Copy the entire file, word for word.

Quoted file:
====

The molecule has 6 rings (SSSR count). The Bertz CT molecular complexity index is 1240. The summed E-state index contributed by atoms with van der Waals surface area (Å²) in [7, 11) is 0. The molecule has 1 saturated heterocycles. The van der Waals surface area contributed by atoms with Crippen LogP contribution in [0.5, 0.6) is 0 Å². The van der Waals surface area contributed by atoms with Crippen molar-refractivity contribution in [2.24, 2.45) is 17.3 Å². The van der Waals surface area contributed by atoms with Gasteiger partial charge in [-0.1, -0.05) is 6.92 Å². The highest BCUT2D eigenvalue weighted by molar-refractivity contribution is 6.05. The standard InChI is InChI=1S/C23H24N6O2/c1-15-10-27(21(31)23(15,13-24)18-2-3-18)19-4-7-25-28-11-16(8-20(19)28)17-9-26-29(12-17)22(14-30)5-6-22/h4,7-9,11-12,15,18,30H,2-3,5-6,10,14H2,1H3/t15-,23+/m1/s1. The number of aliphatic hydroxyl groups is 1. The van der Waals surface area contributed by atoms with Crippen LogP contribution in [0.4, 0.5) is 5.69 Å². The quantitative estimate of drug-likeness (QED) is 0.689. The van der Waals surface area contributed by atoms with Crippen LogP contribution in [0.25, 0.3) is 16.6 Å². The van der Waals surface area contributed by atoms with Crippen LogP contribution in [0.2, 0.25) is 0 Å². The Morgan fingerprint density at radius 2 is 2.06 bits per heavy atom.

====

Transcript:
The molecule has 6 rings (SSSR count). The Bertz CT molecular complexity index is 1240. The summed E-state index contributed by atoms with van der Waals surface area (Å²) in [7, 11) is 0. The molecule has 1 saturated heterocycles. The van der Waals surface area contributed by atoms with Crippen LogP contribution in [0.5, 0.6) is 0 Å². The van der Waals surface area contributed by atoms with Crippen molar-refractivity contribution in [2.24, 2.45) is 17.3 Å². The van der Waals surface area contributed by atoms with Gasteiger partial charge in [-0.1, -0.05) is 6.92 Å². The highest BCUT2D eigenvalue weighted by molar-refractivity contribution is 6.05. The standard InChI is InChI=1S/C23H24N6O2/c1-15-10-27(21(31)23(15,13-24)18-2-3-18)19-4-7-25-28-11-16(8-20(19)28)17-9-26-29(12-17)22(14-30)5-6-22/h4,7-9,11-12,15,18,30H,2-3,5-6,10,14H2,1H3/t15-,23+/m1/s1. The number of aliphatic hydroxyl groups is 1. The van der Waals surface area contributed by atoms with Crippen LogP contribution in [0.4, 0.5) is 5.69 Å². The quantitative estimate of drug-likeness (QED) is 0.689. The van der Waals surface area contributed by atoms with Crippen LogP contribution in [0.25, 0.3) is 16.6 Å². The van der Waals surface area contributed by atoms with Crippen LogP contribution in [0.2, 0.25) is 0 Å². The Morgan fingerprint density at radius 2 is 2.06 bits per heavy atom.